Using Nature’s Genius in Architecture. Michael Pawlyn describes three habits of nature that could transform architecture and society: radical resource efficiency, closed loops, and drawing energy from the sun.
MIT’s Carlo Ratti makes cool things by sensing the data we create. He pulls from passive data sets — like the calls we make, the garbage we throw away — to create surprising visualizations of city life. And he and his team create dazzling interactive environments from moving water and flying light, powered by simple gestures caught through sensors.
Greg Lynn talks about the mathematical roots of architecture — and how calculus and digital tools allow modern designers to move beyond the traditional building forms. A glorious church in Queens (and a titanium tea set) illustrate his theory.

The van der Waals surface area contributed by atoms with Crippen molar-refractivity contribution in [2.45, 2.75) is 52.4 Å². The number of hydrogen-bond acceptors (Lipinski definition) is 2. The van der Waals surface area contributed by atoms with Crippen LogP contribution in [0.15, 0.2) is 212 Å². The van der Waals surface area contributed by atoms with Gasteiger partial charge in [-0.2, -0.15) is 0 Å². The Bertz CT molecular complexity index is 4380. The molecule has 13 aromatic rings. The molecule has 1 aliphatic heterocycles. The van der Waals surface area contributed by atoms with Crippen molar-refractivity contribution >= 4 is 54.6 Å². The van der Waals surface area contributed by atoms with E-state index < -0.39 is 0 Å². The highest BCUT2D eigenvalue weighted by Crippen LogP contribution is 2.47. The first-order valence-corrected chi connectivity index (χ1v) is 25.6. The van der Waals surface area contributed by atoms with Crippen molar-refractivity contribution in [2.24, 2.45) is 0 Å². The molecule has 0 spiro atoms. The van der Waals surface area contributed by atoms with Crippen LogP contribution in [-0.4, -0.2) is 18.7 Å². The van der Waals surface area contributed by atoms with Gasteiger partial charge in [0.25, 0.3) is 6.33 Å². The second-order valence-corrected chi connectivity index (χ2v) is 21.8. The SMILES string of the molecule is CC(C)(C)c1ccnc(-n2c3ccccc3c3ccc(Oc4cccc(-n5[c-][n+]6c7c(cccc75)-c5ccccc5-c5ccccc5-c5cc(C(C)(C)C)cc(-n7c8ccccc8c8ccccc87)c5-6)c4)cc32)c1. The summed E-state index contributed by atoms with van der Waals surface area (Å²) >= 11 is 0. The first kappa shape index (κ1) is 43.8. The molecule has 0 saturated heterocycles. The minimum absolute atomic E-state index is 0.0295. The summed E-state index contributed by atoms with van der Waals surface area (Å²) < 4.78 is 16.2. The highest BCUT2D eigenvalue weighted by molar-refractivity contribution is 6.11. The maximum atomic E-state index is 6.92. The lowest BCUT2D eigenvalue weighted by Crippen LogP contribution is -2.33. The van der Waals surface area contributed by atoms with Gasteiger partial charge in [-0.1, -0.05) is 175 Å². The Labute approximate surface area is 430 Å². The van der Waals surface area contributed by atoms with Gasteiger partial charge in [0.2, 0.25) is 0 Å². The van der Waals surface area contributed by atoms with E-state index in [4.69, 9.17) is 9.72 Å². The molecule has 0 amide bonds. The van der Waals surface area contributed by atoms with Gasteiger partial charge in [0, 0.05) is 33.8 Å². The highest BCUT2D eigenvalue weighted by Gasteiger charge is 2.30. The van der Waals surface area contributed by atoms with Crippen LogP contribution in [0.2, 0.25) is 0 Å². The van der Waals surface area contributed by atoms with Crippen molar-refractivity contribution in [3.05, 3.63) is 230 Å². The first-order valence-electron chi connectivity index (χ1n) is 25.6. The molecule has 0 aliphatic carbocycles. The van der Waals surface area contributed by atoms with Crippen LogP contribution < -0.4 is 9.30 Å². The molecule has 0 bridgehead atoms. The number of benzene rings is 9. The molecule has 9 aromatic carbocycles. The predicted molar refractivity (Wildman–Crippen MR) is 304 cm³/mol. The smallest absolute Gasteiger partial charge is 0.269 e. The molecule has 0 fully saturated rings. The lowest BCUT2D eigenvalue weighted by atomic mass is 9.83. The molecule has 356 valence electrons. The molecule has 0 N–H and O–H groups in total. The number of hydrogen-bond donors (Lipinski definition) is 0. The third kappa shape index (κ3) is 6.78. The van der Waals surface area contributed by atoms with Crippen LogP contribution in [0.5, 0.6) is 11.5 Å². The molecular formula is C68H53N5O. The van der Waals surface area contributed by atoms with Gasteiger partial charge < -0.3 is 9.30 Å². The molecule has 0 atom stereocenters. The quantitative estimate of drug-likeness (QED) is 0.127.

Cameron Sinclair demonstrates how passionate designers and architects can respond to world housing crises. He unveils his TED Prize wish for a network to improve global living standards through collaborative design.
In James Howard Kunstler’s view, public spaces should be inspired centers of civic life and the physical manifestation of the common good. Instead, he argues, what we have in America is a nation of places not worth caring about.